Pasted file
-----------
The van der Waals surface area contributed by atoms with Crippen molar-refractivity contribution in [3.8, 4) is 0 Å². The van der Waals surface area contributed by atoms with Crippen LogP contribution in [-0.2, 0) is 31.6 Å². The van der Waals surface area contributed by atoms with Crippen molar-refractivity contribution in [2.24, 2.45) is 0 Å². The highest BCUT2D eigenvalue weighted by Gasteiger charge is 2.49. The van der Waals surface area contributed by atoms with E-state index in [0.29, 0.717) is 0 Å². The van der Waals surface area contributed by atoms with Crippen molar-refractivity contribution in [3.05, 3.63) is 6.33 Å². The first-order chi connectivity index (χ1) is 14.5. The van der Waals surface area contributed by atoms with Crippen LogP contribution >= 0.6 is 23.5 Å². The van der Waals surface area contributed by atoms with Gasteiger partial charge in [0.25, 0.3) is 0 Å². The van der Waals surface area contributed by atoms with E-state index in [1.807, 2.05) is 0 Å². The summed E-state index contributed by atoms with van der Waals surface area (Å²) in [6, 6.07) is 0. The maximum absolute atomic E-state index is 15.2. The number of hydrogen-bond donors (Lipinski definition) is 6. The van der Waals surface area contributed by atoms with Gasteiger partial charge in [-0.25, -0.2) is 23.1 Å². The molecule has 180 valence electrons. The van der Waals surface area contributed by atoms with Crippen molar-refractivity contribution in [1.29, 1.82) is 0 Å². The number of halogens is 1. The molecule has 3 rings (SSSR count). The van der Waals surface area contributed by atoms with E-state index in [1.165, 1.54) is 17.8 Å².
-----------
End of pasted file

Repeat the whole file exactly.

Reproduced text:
The van der Waals surface area contributed by atoms with Crippen molar-refractivity contribution in [3.8, 4) is 0 Å². The van der Waals surface area contributed by atoms with Crippen LogP contribution in [-0.2, 0) is 31.6 Å². The van der Waals surface area contributed by atoms with Crippen molar-refractivity contribution in [2.24, 2.45) is 0 Å². The highest BCUT2D eigenvalue weighted by Gasteiger charge is 2.49. The van der Waals surface area contributed by atoms with E-state index in [0.29, 0.717) is 0 Å². The van der Waals surface area contributed by atoms with Crippen molar-refractivity contribution in [3.05, 3.63) is 6.33 Å². The first-order chi connectivity index (χ1) is 14.5. The van der Waals surface area contributed by atoms with Crippen LogP contribution >= 0.6 is 23.5 Å². The van der Waals surface area contributed by atoms with Gasteiger partial charge in [0.25, 0.3) is 0 Å². The van der Waals surface area contributed by atoms with E-state index in [1.807, 2.05) is 0 Å². The summed E-state index contributed by atoms with van der Waals surface area (Å²) in [6, 6.07) is 0. The maximum absolute atomic E-state index is 15.2. The number of hydrogen-bond donors (Lipinski definition) is 6. The van der Waals surface area contributed by atoms with Gasteiger partial charge in [-0.25, -0.2) is 23.1 Å². The molecule has 180 valence electrons. The van der Waals surface area contributed by atoms with Crippen molar-refractivity contribution in [1.29, 1.82) is 0 Å². The number of halogens is 1. The molecule has 3 rings (SSSR count). The van der Waals surface area contributed by atoms with E-state index in [1.165, 1.54) is 17.8 Å².